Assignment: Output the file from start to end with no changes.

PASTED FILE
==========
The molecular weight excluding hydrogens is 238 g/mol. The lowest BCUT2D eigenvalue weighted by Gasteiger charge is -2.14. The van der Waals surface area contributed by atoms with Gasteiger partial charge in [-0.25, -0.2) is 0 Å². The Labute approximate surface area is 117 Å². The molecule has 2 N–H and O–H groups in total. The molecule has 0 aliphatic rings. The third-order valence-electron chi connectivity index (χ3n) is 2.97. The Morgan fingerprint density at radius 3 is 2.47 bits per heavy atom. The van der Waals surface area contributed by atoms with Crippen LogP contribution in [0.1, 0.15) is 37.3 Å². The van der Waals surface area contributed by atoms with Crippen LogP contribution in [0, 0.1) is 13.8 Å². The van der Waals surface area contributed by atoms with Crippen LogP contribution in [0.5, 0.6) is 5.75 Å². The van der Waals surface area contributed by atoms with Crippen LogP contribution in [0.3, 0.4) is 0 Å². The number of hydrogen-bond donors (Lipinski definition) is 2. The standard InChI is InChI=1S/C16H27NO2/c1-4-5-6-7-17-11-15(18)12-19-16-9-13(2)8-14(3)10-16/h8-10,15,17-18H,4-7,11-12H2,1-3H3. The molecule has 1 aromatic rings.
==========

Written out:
The molecular weight excluding hydrogens is 238 g/mol. The lowest BCUT2D eigenvalue weighted by Gasteiger charge is -2.14. The van der Waals surface area contributed by atoms with Gasteiger partial charge in [-0.25, -0.2) is 0 Å². The Labute approximate surface area is 117 Å². The molecule has 2 N–H and O–H groups in total. The molecule has 0 aliphatic rings. The third-order valence-electron chi connectivity index (χ3n) is 2.97. The Morgan fingerprint density at radius 3 is 2.47 bits per heavy atom. The van der Waals surface area contributed by atoms with Crippen LogP contribution in [0.1, 0.15) is 37.3 Å². The van der Waals surface area contributed by atoms with Crippen LogP contribution in [0, 0.1) is 13.8 Å². The van der Waals surface area contributed by atoms with Crippen LogP contribution in [0.5, 0.6) is 5.75 Å². The van der Waals surface area contributed by atoms with Crippen LogP contribution in [0.3, 0.4) is 0 Å². The number of hydrogen-bond donors (Lipinski definition) is 2. The standard InChI is InChI=1S/C16H27NO2/c1-4-5-6-7-17-11-15(18)12-19-16-9-13(2)8-14(3)10-16/h8-10,15,17-18H,4-7,11-12H2,1-3H3. The molecule has 1 aromatic rings.